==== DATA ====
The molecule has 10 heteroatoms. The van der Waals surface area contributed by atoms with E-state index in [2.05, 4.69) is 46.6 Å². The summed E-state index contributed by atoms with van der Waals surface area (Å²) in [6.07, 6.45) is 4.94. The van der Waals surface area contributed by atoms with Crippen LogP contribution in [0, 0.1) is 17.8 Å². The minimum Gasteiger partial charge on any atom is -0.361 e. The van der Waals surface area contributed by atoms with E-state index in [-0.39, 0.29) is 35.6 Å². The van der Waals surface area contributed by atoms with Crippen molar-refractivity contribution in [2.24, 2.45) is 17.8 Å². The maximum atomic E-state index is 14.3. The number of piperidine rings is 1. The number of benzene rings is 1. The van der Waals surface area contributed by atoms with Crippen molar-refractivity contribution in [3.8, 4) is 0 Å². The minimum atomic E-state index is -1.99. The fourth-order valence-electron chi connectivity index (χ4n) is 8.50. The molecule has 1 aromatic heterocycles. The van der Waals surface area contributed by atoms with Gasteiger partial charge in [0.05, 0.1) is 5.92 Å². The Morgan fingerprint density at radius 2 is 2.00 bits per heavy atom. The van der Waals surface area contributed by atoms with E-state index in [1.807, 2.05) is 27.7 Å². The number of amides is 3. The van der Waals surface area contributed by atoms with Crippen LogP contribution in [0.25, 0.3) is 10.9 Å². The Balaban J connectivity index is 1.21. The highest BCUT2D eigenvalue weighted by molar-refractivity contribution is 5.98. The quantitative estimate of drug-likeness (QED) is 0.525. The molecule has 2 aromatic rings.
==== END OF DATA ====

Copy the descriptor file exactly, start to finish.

The molecule has 10 heteroatoms. The van der Waals surface area contributed by atoms with E-state index in [2.05, 4.69) is 46.6 Å². The summed E-state index contributed by atoms with van der Waals surface area (Å²) in [6.07, 6.45) is 4.94. The van der Waals surface area contributed by atoms with Crippen LogP contribution in [0, 0.1) is 17.8 Å². The minimum Gasteiger partial charge on any atom is -0.361 e. The van der Waals surface area contributed by atoms with E-state index in [-0.39, 0.29) is 35.6 Å². The van der Waals surface area contributed by atoms with Crippen molar-refractivity contribution in [2.24, 2.45) is 17.8 Å². The maximum atomic E-state index is 14.3. The number of piperidine rings is 1. The number of benzene rings is 1. The van der Waals surface area contributed by atoms with Crippen molar-refractivity contribution in [3.8, 4) is 0 Å². The minimum atomic E-state index is -1.99. The fourth-order valence-electron chi connectivity index (χ4n) is 8.50. The molecule has 1 aromatic heterocycles. The van der Waals surface area contributed by atoms with Gasteiger partial charge in [0.05, 0.1) is 5.92 Å². The Morgan fingerprint density at radius 2 is 2.00 bits per heavy atom. The van der Waals surface area contributed by atoms with E-state index in [1.807, 2.05) is 27.7 Å². The number of amides is 3. The van der Waals surface area contributed by atoms with Crippen LogP contribution in [0.25, 0.3) is 10.9 Å². The Balaban J connectivity index is 1.21. The highest BCUT2D eigenvalue weighted by molar-refractivity contribution is 5.98. The quantitative estimate of drug-likeness (QED) is 0.525. The molecule has 2 aromatic rings.